“How can you govern a country which has 246 varieties of cheese?” (Charles de Gaulle)

France is the most-visited country in the world by tourists, and its cities and cultural landmarks are known throughout the world. Its capital, Paris, boasts the most-photographed site: the Eiffel Tower. Staples of its cuisine have become symbolic of the country itself: bread, cheese, and wine. As the largest country in the European Union and a center for fashion, art, food, cinema, and innovation, France is any traveler’s dream.

Photo by Marc Nouss


Unification: 486 AD
Capital city: Paris
Area: 247,368 mi2 (640,679 km2)
Population: 66,991,000
Official language: French
Currency: Euro
Time Zone: Central European Time
Drive on the: Right


Situated in western Europe, France borders Belgium and Luxembourg in the northeast; Germany, Switzerland, and Italy in the east; and Monaco, Spain, and Andorra in the south. Its western border sits on the Bay of Biscay, or the North Atlantic Ocean, and the northwestern coast touches the English Channel.

For those who know their U.S. states, France is roughly the same size as Texas.

France is made up of either 13 or 22 different regions (depending on who you ask and what year’s regional divisions they decide to abide by). Each region has its own personality and specialty — the small towns in Alsace near the German border are nothing like those on the coast in Aquitaine.

Everyone knows what the Eiffel Tower looks like, but the rest of the country can be a bit of a surprise. France features lavender fields, rugged coasts, lush vineyards, dense forests, valleys dotted with castles, sunny beaches, and even an area with dormant volcanoes.



France’s history actually begins before its founding. Long before the people there were known as “French,” the area was called Gaul and was inhabited by Celtic people. It was then annexed by Rome in 51 AD until, in 486, the Germanic “Franks” conquered the region and formed the Kingdom of France.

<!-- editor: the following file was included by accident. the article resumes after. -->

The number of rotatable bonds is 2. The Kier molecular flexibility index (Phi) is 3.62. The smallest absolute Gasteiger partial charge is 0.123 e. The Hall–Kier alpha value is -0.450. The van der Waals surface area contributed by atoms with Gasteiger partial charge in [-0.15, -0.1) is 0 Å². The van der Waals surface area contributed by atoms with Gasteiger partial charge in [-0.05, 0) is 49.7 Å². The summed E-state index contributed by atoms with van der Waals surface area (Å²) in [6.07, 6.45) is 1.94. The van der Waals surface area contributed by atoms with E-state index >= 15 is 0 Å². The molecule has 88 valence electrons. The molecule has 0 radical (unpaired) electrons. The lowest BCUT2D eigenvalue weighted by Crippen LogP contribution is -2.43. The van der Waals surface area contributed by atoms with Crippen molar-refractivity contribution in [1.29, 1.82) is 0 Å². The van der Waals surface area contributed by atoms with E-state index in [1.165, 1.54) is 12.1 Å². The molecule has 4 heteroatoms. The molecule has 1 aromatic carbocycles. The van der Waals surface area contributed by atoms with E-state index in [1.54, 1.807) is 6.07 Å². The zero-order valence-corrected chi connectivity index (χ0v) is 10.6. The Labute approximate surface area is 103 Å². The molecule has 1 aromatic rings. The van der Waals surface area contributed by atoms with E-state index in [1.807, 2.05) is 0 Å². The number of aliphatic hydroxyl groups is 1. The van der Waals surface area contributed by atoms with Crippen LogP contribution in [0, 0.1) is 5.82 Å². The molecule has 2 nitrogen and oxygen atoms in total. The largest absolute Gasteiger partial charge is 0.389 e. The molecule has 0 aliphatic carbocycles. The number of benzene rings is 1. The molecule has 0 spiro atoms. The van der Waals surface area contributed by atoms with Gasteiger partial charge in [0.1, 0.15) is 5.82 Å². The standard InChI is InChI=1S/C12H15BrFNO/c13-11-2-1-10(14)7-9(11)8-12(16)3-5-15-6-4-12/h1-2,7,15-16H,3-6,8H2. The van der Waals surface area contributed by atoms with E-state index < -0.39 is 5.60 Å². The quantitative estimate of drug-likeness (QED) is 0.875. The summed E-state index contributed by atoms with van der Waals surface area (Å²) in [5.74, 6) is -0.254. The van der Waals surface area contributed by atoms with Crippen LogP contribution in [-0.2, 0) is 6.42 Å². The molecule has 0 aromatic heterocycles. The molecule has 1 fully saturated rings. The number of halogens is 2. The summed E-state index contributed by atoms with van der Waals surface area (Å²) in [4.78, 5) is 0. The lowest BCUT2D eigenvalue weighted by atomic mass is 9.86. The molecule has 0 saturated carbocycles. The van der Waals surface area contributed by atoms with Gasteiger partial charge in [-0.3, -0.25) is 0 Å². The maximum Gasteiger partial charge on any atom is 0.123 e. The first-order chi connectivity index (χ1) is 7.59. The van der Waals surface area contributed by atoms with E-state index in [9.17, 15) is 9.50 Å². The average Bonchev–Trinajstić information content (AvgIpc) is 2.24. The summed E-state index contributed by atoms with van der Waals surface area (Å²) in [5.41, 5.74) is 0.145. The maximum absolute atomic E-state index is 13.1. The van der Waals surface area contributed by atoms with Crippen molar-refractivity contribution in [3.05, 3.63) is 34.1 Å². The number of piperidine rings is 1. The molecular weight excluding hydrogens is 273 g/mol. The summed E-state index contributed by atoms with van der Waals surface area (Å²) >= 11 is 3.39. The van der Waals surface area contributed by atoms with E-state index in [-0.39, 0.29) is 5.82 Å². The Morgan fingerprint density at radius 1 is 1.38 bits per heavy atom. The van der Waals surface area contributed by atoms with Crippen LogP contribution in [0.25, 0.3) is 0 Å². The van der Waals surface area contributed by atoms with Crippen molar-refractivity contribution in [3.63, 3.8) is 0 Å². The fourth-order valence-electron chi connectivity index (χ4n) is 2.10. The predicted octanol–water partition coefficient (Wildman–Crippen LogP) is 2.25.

About 1,300 years later, France emerged as a major international power during the Hundred Years’ War, then flourished during the time of the Renaissance. The country was rocked by civil wars in the 16th century, then by a revolution in the late 18th century, from which it emerged as one of modern history’s earliest republics. Napoleon came to power in the 19th century, and the wars he led shaped the course of the continent. France was a participant in both world wars, though it fell under German occupation in 1940. After liberation in 1944, a Fourth Republic was established, then dissolved, which led to the Fifth Republic under Charles de Gaulle, which remains today.

France’s rich history has shaped the country it is today — home to 41 UNESCO World-Heritage Sites, a major player in international politics, and a cultural center.

Photo by Ori Nevares
Photo by Ori Nevares


If arriving by air, the three major airports in France are Charles de Gaulle Airport in Paris (CDG), Orly Airport in Paris (ORY), and Nice Côte d’Azur Airport (NCE). There are airports in every major city in France, and many smaller cities as well.